The Bland is an area of rich fertile sedimentary flood plain country where the Burrangong and the Bland Creeks meet (and occasionally & spectacularly spread out!)

 Local legend has it, that Major Mitchell whilst surveying “The Levels”, as he called it, became trapped by rising flood water and was stranded on a small rise now known as “Majors Point”, our home.

For more information, have a look at the very beautiful website……… www.majorsmulch.com.au

Agronomy is the science and technology of producing and using plants for food, fuel, fibre, and land reclamation.

McGain’s Anglesea is more than just a nursery.

It was a pleasant day for a visit to a local nursery and McGain’s was just around a corner. We were of course visiting the coastal town of Anglesea, just 30 mins or so from Geelong, on Victoria’s surf coast which includes the famous Great Ocean Road.

This nursery is actually located in a rather small industrial estate that without it would be a somewhat desolate place. It’s like finding an oasis in a desert. The first thing you notice is that these people like plants, as there are plenty of therm and they look healthy. Surprise surprise, there is also a food store, but we will visit that on the way out. First it’s off to the cafe, as it is lunchtime.

We got a seat in their verandah area, not directly inside the cafe. This is such a homely area, with sprawling grape vines, stephanotis and hanging baskets of geraniums. Its the sort of place that you could use as a ‘local’ if you lived around here, with a big bench, great if you come here on your own. Not long after ordering, our meals came out, which included really delicious salads in the side. They included nasturtium flowers, which we ate with smiles on our face cause it just seems weird eating a flower. The food included chicken and corn pie, chunky sausage rolls, spinach and fetta borek, and a special of the day poached eggs with corn fritters. All in all we left the cafe feeling most satisfied.

The nursery is centred by a large pond. It is actually a very smart self cleaning pond. You see there are actually two ponds, with the upper pond running down into the lower pond. The upper pond is full of a lovely red stemmed milfoil. This plant acts as a a natural purifier, accepting the pumped up dirty water from the fish pond below. The fish water fertilises the plants, and cleaner water flows off the rock back down below. A great idea for a low maintenance pond.

Strewn around the nursery are big chairs made of wood that looks like it may have washed up on shore. It gives the place a real beachy feel, typical of the region. There was also a very impressive espaliered apple along with plenty of fruit trees vegetables and herbs. There are also interesting seed packet, weaved baskets and other such unique goods you won’t find at the big box stores.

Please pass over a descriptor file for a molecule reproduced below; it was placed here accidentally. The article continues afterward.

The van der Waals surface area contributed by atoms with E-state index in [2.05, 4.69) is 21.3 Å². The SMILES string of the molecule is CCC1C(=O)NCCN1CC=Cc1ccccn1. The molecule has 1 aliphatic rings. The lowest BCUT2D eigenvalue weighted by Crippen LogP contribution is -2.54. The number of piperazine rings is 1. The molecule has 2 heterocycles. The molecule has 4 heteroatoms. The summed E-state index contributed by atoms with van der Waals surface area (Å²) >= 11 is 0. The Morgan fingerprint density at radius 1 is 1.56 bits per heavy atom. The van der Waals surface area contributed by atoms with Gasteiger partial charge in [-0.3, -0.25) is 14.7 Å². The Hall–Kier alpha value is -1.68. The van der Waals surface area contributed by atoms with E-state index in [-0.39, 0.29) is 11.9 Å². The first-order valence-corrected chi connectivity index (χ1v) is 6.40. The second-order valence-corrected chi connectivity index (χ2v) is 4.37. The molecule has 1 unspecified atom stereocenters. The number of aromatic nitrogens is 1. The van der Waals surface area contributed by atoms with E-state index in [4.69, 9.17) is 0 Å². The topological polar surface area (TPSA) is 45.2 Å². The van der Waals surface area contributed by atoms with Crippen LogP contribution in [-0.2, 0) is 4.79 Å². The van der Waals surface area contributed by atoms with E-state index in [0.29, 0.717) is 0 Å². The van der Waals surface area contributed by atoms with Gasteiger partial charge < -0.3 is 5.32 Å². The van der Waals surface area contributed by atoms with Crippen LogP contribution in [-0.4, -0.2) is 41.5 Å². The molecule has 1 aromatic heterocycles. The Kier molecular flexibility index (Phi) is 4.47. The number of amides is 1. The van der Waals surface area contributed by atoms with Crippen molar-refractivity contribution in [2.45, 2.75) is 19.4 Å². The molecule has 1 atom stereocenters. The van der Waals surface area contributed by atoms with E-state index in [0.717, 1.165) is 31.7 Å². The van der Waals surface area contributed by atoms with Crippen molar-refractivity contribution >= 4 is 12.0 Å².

Heading back towards the exit, it was time to visit the food store. Here you will find everything from organic fruit and vegetables to wine, cheese, jams, biscuits, meats and preserves, all in the one store. From our experience, these were the best quality fruit and vegetables in Angelsea and it showed that they source stock from the Melbourne markets three times a week. This must be a massive effort for a small business, but well worth it when you see the quality.

The nursery is run by Peter McGain and his wife Pam runs the food store. The McGain’s ran The Albert Park Nursery from 1975 for many years. They set up the nursery at Anglesea in 2000, the food store in 2005 and the cafe in 2012.

What I like about a little nursery like this is that there is something around every corner. It has had 15 years to build up a feeling, a soul. The staff are passionate and the location in this industrial estate actually works. Your not just going to the shops, you are going on a journey, a destination, that is McGain’s

Pansy flowers perfect as a garnish.

If the food in The Gardenworld Cafe was not already delicious by itself, today it was beautifully garnished by our chefs. They have used freshly picked pansies – plants from the viola family. Pansy flowers are actually edible and are sometimes seen in salads,along with other edible flowers such as nasturtiums and calendula. This time they have combined them with sprigs of rosemary, to make the perfect garnish. It is a simple idea for your next dinner party.

The cafe is open 9 to 5, seven days a week and has a huge range of both sweet and savoury dishes, The sausage rolls and gourmet pies are baked in house, along with most of the main meals. The selection of cakes includes an amazingly tasty vanilla slice !

Pansies also make great pressed flowers which can be used on gift cards. Of course the big old phone books used to be perfect for this, but you ca also buy a flower press.

Pansies are in full flower right now, but you won’t find that many for sale in the nursery because the little seedlings are best planted the autumn and winter to be flowering at their best right now. You can buy them in advanced pots for some instant colour.

Update: In 2015 edible flowers are a growing industry and much of the demand is being driven by high end restaurants such as The Fat Duck while it is here in Australia. Read about a successful edible flower grower on the ABC website.

 

Local Tip: Get to the cafe before 12.15 for lunch and you are almost guaranteed a seat. For large groups, bookings are advised. Call Dani on 9769 1019.

 

Nursery Tour To Canberra

By Jason Hilborn, from Gardenworld Nursery in Melbourne, Australia.

What better way to get a taste of winter, than to step out of chilly Melbourne for a day and take a trip up to an even chillier Canberra in the middle of June. That is what myself and 4 other nurserymen or should I say nursery people embarked on recently. The primary purpose of our trip to Canberra was to visit a garden centre known simply as ‘Rodney’s Plants Plus’ to check out their new outdoor undercover area. Rodney’s Plants Plus is owned and largely run by Rodney himself.